Tokyo Disneyland has been at the top of my bucket list for years, and after my husband passed by it while he was in Japan for work many years ago, he added it to his as well. Since then we have been scheming and saving our way to the trip of a lifetime.
I sketched this while waiting in line to enter the park, and later realized there are no classic Mickey Balloons in Tokyo!
Originally, we began plotting our Tokyo visit to celebrate our 10th wedding anniversary. However, that date lands in June 2020, just before the Tokyo Summer Olympics. Being in a city around the Olympics did not sound like fun to us; it sounded like CROWDS. So we quickly decided we would hurry up and go this summer. We are very thankful to our parents who happily shared the care of our daughter while we were gone for a week! Now on to the good stuff…
Temporarily enjoying the #ChildlessMillenialsofDisney life on our trip!
Tokyo Disneyland consists of two parks. Tokyo Disneyland, and Tokyo Disney Sea. Tokyo Disney Sea has the reputation of being the world’s greatest theme park, and I can assure you, it lives up to the hype 100%! For this post I am going to focus on Disneyland.
Our stay included breakfast which had both western and Japanese style foods!
During our time at the parks, we stayed at the Hilton Tokyo Bay. Not a Disney Hotel, but a partner hotel that is also on property. Upon our late Tuesday night arrival, we bought our Disney Tickets (it’s very difficult to buy them in advance online since the web site is all in Japanese); two 4 day park passes. One of the things that drew us to this trip is that Tokyo Disney Tickets are less expensive than state side parks.
4 days at Tokyo Disney & Tokyo Disney Sea costs roughly $52 per day for one person. So we paid $425 for the two of us. In comparison, 4 days of park hopper tickets with MaxPass for the two of us at Disneyland California would cost $880, TWICE as much. Keep in mind that the Tokyo Disney tickets work differently, and they don’t allow park hopping right away. We had to designate the date that we would visit each park; the first day we could only do Disneyland, the second day we chose Disney Sea, and our last two days were traditional hoppers. Not sure why they do it that way, but it works out fine. So if you have airline miles to use, I would highly suggest flying to Tokyo Disney since it’s a less expensive and unique Disney experience!
We had heard crowds can get crazy at the parks, so we planned our trip mid-week to avoid crowds, and it happened to be the week after a major Japanese holiday. Even so, we enjoyed an early breakfast at our hotel (Tokyo Bay has an excellent buffet that begins at 6am), and arrived at the park by 7am. Thanks to the time difference we were full of energy nice and early, but you can also see from the photo about we were far from alone!
Like the theme park nerds we are, we had a plan of attack for maximizing our fast passes. Right away we grabbed a FASTPASS for “Monsters Inc. Ride and Go Seek!” which is an interactive ride unique to Tokyo. You can watch a video from SoCal 360 here to check it out. This was one of my top rides in Tokyo, it is so much fun!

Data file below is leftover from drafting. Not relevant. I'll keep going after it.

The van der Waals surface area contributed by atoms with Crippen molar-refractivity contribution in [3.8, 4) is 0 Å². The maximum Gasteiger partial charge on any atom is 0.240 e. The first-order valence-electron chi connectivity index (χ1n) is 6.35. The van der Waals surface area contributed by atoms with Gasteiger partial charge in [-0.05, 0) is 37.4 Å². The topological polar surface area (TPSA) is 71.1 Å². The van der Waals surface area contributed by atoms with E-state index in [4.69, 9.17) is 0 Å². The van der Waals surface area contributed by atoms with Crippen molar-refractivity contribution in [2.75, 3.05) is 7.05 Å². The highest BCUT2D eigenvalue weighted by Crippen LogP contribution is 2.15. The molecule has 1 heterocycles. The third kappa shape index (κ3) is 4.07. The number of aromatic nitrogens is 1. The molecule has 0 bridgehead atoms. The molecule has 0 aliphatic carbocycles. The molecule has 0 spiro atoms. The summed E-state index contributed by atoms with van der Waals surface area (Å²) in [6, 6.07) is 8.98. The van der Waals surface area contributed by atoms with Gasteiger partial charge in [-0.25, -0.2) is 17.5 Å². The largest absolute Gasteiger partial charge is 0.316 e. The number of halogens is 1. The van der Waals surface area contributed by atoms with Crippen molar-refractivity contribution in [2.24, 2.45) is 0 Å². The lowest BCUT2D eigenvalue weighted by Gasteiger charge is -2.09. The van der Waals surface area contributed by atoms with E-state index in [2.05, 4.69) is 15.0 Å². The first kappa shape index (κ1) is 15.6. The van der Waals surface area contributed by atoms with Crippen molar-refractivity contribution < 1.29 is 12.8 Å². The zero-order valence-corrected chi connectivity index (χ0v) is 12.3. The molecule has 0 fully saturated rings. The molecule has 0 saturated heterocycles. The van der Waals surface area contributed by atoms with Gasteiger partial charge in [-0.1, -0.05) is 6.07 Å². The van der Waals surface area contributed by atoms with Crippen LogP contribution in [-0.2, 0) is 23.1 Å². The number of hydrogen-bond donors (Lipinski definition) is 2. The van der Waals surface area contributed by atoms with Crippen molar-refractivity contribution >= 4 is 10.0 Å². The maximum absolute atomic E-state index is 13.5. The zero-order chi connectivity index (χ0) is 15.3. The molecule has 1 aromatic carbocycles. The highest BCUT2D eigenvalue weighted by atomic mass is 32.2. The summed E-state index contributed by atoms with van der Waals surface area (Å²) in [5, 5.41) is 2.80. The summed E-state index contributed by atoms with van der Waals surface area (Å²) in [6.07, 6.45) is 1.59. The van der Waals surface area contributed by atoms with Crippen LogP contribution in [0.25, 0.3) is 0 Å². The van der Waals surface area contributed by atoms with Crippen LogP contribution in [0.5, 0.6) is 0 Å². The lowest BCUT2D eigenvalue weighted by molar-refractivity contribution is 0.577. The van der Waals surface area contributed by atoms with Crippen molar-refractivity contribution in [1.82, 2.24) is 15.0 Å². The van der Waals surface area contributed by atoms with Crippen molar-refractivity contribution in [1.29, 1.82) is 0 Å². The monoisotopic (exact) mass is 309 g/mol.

I really wanted to sit at Celia’s desk!
After hitting all the rides we wanted in Tomorrowland, we worked our way around the park collecting Fastpasses as we went. Tokyo Disneyland is basically a copy of the original park, but with improvements and unique features. Rides that were familiar yet different include, “The Jungle Cruise” which has some amazing projection sequences, “The Haunted Mansion” which is my favorite at ANY park, but had an extended opening sequence on the ride instead of long halls to walk through, “It’s a Small World” which has a Tokyo-centric color scheme and new artwork by Joey Chou, and finally, “Pooh’s Hunny Hunt” which employs incredible trackless technology that makes the ride totally unique! I’ve linked high quality SoCal 360 videos for each of the rides because they do it better than we ever could.
Tokyo’s Jungle Cruise includes a large temple segment.
Utilizing Fastpasses and not going at peak season means that we only waited just over an hour once or twice during our 4 days. Most waits were 30-45 minutes, which is awesome!
Walking high in the treehouse brought back many memories for me!
We did enjoy a few activities that were not rides… I was especially excited to see The Swiss Family Treehouse again! This movie, book, and attraction was a staple of my childhood that I missed dearly when it switched over to Tarzan. It fits well in Tokyo because Disney Sea is particularly focused on historical explorers and innovators.
The gorgeous windows in Cinderella’s Castle gave us a unique new of Fantasyland.
We also walked through Cinderella’s Castle. If you’re really into taking photos, they had a whole throne room where you could sit on the throne that would do some magical things, or take insert yourself as Cinderella into murals with the Fairy Godmother. We were more interested in the art and the chance to cool off!
It took several tries, but Isaac did get a few holes in while playing golf!
Finally, as we wandered through Main Street, we found the penny arcade. For a few yen you could enjoy playing several vintage games. We played hockey together, and my husband tried his hand at the baseball and golf. This would be a great activity if it’s pouring outside sinceTokyo Disneyland’s Main Street area is covered by a huge glass atrium.
You can see the atrium above main street here, and the castle lit up at night!
We left the park just before closing, and our feet were thankful. Of course we ate in between all of these activities, but I think the food of Tokyo Disney will need to be a post of its own! We also did a lot of shopping, and if you’re interested to see what I bought, you can check out via my “Disney Merch” highlight on Instagram, @hayleyraedesigns . Be sure to check back for our day at Tokyo Disney Sea!